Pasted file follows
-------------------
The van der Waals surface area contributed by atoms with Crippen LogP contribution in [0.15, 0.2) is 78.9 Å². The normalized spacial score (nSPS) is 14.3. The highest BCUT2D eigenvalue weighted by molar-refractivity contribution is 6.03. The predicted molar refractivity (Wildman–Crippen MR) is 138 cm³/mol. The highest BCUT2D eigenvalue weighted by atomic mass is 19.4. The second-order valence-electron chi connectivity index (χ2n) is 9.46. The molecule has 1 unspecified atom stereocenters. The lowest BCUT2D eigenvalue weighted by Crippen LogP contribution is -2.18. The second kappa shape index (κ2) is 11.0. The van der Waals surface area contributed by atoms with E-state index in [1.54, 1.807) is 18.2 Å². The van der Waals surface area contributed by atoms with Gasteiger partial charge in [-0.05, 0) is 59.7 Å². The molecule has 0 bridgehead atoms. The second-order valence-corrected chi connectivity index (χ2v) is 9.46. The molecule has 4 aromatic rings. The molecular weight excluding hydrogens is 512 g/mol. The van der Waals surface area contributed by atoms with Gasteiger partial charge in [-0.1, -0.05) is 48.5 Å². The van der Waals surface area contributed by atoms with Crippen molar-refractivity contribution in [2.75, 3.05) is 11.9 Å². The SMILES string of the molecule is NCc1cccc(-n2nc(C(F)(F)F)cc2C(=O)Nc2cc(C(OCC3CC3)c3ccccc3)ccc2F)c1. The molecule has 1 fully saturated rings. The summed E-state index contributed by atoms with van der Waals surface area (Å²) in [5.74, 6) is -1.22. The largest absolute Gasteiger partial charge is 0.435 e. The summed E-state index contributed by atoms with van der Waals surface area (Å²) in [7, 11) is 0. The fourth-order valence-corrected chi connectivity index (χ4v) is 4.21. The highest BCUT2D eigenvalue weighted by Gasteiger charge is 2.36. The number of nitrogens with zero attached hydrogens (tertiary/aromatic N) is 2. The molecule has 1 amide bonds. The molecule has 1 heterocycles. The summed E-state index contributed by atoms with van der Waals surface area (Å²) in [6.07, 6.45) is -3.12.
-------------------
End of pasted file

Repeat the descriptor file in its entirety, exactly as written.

The van der Waals surface area contributed by atoms with Crippen LogP contribution in [0.15, 0.2) is 78.9 Å². The normalized spacial score (nSPS) is 14.3. The highest BCUT2D eigenvalue weighted by molar-refractivity contribution is 6.03. The predicted molar refractivity (Wildman–Crippen MR) is 138 cm³/mol. The highest BCUT2D eigenvalue weighted by atomic mass is 19.4. The second-order valence-electron chi connectivity index (χ2n) is 9.46. The molecule has 1 unspecified atom stereocenters. The lowest BCUT2D eigenvalue weighted by Crippen LogP contribution is -2.18. The second kappa shape index (κ2) is 11.0. The van der Waals surface area contributed by atoms with E-state index in [1.54, 1.807) is 18.2 Å². The van der Waals surface area contributed by atoms with Gasteiger partial charge in [-0.05, 0) is 59.7 Å². The molecule has 0 bridgehead atoms. The second-order valence-corrected chi connectivity index (χ2v) is 9.46. The molecule has 4 aromatic rings. The molecular weight excluding hydrogens is 512 g/mol. The van der Waals surface area contributed by atoms with Gasteiger partial charge in [-0.1, -0.05) is 48.5 Å². The van der Waals surface area contributed by atoms with Crippen molar-refractivity contribution in [2.75, 3.05) is 11.9 Å². The SMILES string of the molecule is NCc1cccc(-n2nc(C(F)(F)F)cc2C(=O)Nc2cc(C(OCC3CC3)c3ccccc3)ccc2F)c1. The molecule has 1 fully saturated rings. The summed E-state index contributed by atoms with van der Waals surface area (Å²) in [5.74, 6) is -1.22. The largest absolute Gasteiger partial charge is 0.435 e. The summed E-state index contributed by atoms with van der Waals surface area (Å²) in [7, 11) is 0. The fourth-order valence-corrected chi connectivity index (χ4v) is 4.21. The highest BCUT2D eigenvalue weighted by Gasteiger charge is 2.36. The number of nitrogens with zero attached hydrogens (tertiary/aromatic N) is 2. The molecule has 1 amide bonds. The molecule has 1 heterocycles. The summed E-state index contributed by atoms with van der Waals surface area (Å²) in [6.07, 6.45) is -3.12.